Inverholme Schoolhouse is a one-storey, one
room wood-frame schoolhouse. It has been relocated to Deas Island Park, along with the Delta Agricultural Hall and Burrvilla, and is now situated adjacent to large grassed expanses and a mixed canopy of deciduous and coniferous trees, with views towards the Fraser River.
This typical example of an early twentieth century western Canadian one room schoolhouse serves as an outstanding physical reminder of the importance of education to the pioneers who built this community. It is an example of the standard one-room design provided by the Provincial Department of Public Works, that facilitated the growth of the educational system in rural communities. This practical and functional design was easy and inexpensive to execute and was notable for its separate boys' and girls' entrances and boxy form. Typical of mandated school policy, the windows are banked along one side to allow
natural light but left sufficient wall space on the other side for educational purposes. It was built in 1909 for the Delta Municipal School Board by contractor, Hector Campbell, at a cost of $1,290.
Furthermore, the heritage value of Inverholme School is its reflection of the rapid growth and development of Delta. It was originally located on 72 Street about a mile south of Ladner Trunk Road. It remained in operation only until 1926, by which time it had been outgrown. When Alex D. Paterson sold a large portion of his land to the Federal Government for the development of the Boundary Bay Airport, the old schoolhouse was moved north, adjacent to the Paterson farm, ‘Inverholme,’ from which its current name is derived.
Additionally, the heritage value of Inverholme Schoolhouse lies in its interior and exterior preservation as an illustration of early education in Delta. In 1982, it was moved to Deas Island Park and restored to its original character. It stands as a reflection of the community’s commitment to the preservation of their heritage, and is an important facility for the interpretation of local history. It was designated as a municipal heritage site in 1983.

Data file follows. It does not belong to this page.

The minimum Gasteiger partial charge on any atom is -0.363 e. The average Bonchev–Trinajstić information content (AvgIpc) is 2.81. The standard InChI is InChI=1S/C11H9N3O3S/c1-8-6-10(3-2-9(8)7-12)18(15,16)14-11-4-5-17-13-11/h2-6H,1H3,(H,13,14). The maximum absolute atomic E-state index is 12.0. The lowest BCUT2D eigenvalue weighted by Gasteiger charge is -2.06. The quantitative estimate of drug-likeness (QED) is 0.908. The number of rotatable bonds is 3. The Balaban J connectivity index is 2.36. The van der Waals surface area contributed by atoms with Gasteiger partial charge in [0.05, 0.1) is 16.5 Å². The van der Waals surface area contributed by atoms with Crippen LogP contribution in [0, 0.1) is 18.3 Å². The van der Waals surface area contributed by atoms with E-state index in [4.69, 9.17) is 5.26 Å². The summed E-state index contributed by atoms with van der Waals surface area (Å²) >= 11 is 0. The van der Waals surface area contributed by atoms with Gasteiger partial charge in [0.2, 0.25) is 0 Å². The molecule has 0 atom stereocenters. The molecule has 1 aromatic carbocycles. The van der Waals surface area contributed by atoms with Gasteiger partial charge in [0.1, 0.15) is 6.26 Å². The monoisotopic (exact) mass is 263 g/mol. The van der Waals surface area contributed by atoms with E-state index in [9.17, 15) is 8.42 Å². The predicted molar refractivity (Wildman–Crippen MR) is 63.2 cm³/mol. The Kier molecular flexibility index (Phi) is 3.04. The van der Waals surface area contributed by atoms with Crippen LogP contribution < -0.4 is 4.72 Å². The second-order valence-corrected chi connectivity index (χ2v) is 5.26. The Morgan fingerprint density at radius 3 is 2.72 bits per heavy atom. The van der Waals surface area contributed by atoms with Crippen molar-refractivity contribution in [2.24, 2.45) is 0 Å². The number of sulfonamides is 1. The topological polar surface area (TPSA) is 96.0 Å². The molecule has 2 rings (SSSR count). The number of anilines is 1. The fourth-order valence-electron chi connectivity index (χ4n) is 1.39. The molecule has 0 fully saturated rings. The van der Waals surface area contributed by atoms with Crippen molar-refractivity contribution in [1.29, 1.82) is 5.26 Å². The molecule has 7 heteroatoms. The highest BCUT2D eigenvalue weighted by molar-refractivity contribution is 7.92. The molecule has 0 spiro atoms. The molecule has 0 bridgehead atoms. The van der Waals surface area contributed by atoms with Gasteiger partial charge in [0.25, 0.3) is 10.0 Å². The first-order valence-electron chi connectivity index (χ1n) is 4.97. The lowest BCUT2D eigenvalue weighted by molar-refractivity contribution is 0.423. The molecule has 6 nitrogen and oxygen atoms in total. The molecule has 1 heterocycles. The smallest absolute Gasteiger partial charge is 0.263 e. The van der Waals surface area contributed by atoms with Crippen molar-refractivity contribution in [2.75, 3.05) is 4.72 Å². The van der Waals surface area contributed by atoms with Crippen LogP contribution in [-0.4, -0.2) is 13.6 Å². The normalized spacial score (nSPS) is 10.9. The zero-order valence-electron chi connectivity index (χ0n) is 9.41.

Character defining elements:
Institutional form, scale and massing as expressed in its rectangular one-room schoolhouse plan
Interior features: original spatial configuration with high ceilings, multi-panelled doors and fir floors; cloak room at entry with floor to ceiling tongue-and-groove; panelling and brick hearth with a hanging red brick chimney; and single large open class room with vertical tongue-and-groove wainscoting
Pyramidal roof with lower front-gabled roof over entry
Wood-frame construction clad with wooden drop siding and corner boards
Additional exterior elements such as: separate boys' and girls' entries; original panelled exterior doors with hardware; internal red brick chimney and central roof ventilator
Fenestration: banked row of double-hung 6-over-6 wooden sash windows; double-hung 2-over-2 wooden sash windows at entry; and 4-paned awning-swing wooden sash windows at rear
Added to Municipal Register: January 15, 2007
Submitted to National Register: 2005
Designated: June 13, 1983
Last Reviewed: Donald Luxton and Associates, 2005